In fact, I had to stop several times throughout the day to snap pics but I figured it was allowing my HR to come down so it probably helped more than hindered.

After running under through some partially covered areas for quite some time, I eventually started to make the descent to the turn around. 

Down, down, down into the bowels of the Leona Divide I went. 

I saw racers ahead of me, making their way back up and some of them were walking. I figured I would be doing the same.

Fairly close to the bottom, I came across a woman, Erin, who had stopped at the side.  I asked if she needed anything and she said she was good.  She further added that she was just stretching to loosen up her IT band. 

As soon as I passed her, she began running and stayed within a few paces of me for the remainder of the descent.

At the turn around, she got in and out of the aid station quicker than I did but on my way up, we crossed paths again and started running together.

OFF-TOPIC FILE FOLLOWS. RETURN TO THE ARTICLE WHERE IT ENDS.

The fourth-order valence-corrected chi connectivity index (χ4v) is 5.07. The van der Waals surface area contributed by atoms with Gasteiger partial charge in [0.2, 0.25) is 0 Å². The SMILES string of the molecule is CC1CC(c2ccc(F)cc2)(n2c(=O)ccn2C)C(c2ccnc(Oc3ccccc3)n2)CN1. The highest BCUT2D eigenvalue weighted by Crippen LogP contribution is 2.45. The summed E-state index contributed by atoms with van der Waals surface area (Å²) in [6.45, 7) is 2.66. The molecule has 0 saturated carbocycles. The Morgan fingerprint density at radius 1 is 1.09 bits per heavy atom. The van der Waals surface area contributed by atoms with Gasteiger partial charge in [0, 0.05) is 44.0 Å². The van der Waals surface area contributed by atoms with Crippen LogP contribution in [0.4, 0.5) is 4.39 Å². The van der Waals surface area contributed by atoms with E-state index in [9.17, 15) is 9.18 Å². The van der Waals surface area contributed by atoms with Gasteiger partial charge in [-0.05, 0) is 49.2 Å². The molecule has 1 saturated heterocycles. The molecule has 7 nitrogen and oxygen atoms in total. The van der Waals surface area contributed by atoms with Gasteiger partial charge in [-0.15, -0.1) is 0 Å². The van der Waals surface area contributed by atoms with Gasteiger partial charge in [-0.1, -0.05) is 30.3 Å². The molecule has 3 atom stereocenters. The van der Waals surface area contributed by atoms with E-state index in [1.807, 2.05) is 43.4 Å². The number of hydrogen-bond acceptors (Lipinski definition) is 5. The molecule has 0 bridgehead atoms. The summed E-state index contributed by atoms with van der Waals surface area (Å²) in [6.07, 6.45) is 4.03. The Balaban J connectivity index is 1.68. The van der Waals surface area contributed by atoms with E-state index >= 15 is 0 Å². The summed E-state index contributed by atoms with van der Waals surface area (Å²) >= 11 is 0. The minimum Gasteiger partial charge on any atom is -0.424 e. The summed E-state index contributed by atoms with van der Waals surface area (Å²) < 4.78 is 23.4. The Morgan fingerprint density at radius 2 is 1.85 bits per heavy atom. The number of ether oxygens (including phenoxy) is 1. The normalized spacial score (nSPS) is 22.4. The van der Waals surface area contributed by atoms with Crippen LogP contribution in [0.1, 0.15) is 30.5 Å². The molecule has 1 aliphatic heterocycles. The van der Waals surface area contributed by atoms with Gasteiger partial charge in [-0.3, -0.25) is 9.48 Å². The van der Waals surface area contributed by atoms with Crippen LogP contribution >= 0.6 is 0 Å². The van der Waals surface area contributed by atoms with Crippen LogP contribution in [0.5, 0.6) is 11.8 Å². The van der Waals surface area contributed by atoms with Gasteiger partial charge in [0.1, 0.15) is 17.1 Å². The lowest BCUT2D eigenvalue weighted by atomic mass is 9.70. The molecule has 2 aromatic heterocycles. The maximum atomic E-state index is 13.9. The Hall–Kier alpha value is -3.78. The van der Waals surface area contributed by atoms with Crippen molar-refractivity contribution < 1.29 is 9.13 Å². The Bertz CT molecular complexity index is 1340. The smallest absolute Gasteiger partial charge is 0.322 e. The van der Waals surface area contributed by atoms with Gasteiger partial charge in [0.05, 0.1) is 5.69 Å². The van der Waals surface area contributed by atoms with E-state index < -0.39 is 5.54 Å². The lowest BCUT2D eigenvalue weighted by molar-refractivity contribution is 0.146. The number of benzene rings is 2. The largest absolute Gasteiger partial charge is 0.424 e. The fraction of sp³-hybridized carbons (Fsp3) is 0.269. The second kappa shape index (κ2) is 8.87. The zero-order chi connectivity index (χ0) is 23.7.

When the hill became too much for running, we started walking and chatting until we arrived at the top.  She said I was setting a good pace for her and I just laughed because I felt like she had painted a bull’s-eye on my back. 

After climbing out of the canyon from the turnaround, we started running again. She stayed with me for a bit but then I managed to move ahead of her. It wasn't long after that she was out of earshot.

This part of the course was a narrow, twisted trail through the forest which presented a few oh sh*t moments while negotiating a trail made for one with runners coming from the opposite direction.

Eventually coming out the other end, I was back to exposed trails and fire road and I was really starting to feel the heat.



Prior to the race, I had thought about how the race would unfold and I knew there would be a dark patch.  That point came along somewhere in the 30’s and in my moment of weakness, young Erin came blowing by me.